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Neuropsychopharmacology. 2016 Apr;41(5):1191-8. doi: 10.1038/npp.2015.282. Epub 2015 Sep 11.

Randomized Placebo-Controlled Trial of Methylphenidate or Galantamine for Persistent Emotional and Cognitive Symptoms Associated with PTSD and/or Traumatic Brain Injury.

Author information

1
Department of Psychiatry, Indiana University School of Medicine, Indianapolis, IN, USA.
2
Department of Physical Medicine and Rehabilitation, Spaulding Rehabilitation Hospital, Massachusetts General Hospital, Brigham and Women's Hospital and Harvard Medical School, Boston MA, USA.
3
Department of Family Medicine and Public Health, Biostatistics Research Center, University of California, San Diego, CA, USA.
4
Department of Psychiatry, Neuropsychology Program, Geisel School of Medicine at Dartmouth, Dartmouth-Hitchcock Medical Center, Lebanon, NH, USA.
5
Department of Psychiatry, Medical University of South Carolina, Charleston, SC, USA.
6
Department of Neurosurgery, Stanford University/Lucile Packard Children's Hospital, Stanford CA, USA.
7
Department of Psychiatry, University of California, San Diego, CA, USA.
8
Department of Neurosurgery, College of Medicine/Mayfield Clinic, Neuroscience Institute, University of Cincinnati, Cincinnati, OH, USA.
9
Department of Psychiatry, Ralph H. Johnson VA Medical Center, Charleston, SC, USA.
10
Laureate Institute for Brain Research, Tulsa, OK, USA.
11
Department of Psychiatry and Department of Family Medicine and Public Health, University of California, San Diego, CA, USA.

Abstract

We report findings from a 12-week randomized double-blinded placebo-controlled trial of methylphenidate or galantamine to treat emotional and cognitive complaints in individuals (n=32) with a history of PTSD, TBI, or both conditions. In this small pilot study, methylphenidate treatment was associated with clinically meaningful and statistically significant improvement compared with placebo on the primary outcome, a measure of cognitive complaints (Ruff Neurobehavioral Inventory-Postmorbid Cognitive Scale), as well as on the secondary outcomes reflecting post-concussive (Rivermead Post Concussive Symptom Questionnaire) and post-traumatic stress symptoms (Posttraumatic Stress Disorder Checklist). Treatment was well tolerated. These results suggest the need for a larger RCT to replicate and confirm these findings. Design considerations for such a trial should include the need for multiple sites to facilitate adequate recruitment and extension of the treatment and follow-up periods.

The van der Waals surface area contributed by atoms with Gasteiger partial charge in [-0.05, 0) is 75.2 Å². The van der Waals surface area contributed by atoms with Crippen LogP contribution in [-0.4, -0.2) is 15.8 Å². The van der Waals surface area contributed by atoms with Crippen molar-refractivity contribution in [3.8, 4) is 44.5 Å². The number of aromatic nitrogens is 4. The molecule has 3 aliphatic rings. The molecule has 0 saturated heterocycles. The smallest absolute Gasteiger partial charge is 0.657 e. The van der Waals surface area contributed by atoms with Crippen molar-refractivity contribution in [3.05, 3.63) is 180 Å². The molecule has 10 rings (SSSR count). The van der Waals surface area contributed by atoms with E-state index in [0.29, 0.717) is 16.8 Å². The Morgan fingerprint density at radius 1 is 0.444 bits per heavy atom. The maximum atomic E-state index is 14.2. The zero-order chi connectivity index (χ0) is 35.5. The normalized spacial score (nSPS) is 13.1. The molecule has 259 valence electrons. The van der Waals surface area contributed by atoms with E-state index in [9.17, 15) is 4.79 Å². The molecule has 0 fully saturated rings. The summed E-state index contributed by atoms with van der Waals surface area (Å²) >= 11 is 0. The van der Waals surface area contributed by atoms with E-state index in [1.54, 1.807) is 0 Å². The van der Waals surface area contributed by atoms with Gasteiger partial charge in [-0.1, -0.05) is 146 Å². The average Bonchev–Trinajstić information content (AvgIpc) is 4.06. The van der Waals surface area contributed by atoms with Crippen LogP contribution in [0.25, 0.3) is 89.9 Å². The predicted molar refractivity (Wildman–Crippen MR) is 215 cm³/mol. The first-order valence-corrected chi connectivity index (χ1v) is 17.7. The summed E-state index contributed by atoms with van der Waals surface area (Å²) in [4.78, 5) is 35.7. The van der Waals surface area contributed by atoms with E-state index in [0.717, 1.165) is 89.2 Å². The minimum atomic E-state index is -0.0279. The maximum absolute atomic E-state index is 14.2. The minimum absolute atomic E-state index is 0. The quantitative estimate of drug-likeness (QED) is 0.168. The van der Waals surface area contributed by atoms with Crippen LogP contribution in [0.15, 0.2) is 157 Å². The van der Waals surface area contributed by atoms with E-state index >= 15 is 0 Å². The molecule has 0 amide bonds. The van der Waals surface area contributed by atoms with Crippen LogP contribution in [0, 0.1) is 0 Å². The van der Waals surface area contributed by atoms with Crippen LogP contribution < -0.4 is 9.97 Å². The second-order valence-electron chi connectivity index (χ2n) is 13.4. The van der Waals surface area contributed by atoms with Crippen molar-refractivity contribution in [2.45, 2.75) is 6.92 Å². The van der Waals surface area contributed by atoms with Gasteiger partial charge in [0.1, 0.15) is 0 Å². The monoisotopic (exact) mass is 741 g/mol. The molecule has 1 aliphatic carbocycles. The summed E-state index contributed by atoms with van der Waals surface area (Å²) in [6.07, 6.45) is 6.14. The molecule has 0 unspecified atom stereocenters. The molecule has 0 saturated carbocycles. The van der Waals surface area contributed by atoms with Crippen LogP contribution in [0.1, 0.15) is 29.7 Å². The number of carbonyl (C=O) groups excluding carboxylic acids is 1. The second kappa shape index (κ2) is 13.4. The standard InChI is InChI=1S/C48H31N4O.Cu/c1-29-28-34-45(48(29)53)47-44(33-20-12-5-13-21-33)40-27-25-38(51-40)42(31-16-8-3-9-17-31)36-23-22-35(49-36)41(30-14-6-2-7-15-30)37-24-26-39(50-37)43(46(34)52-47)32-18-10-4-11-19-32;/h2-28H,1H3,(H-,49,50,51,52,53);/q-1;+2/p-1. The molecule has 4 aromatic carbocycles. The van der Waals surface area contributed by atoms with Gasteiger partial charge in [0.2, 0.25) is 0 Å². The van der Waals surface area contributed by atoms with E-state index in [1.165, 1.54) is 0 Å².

PMID:
26361060
PMCID:
PMC4793116
DOI:
10.1038/npp.2015.282
[Indexed for MEDLINE]
Free PMC Article

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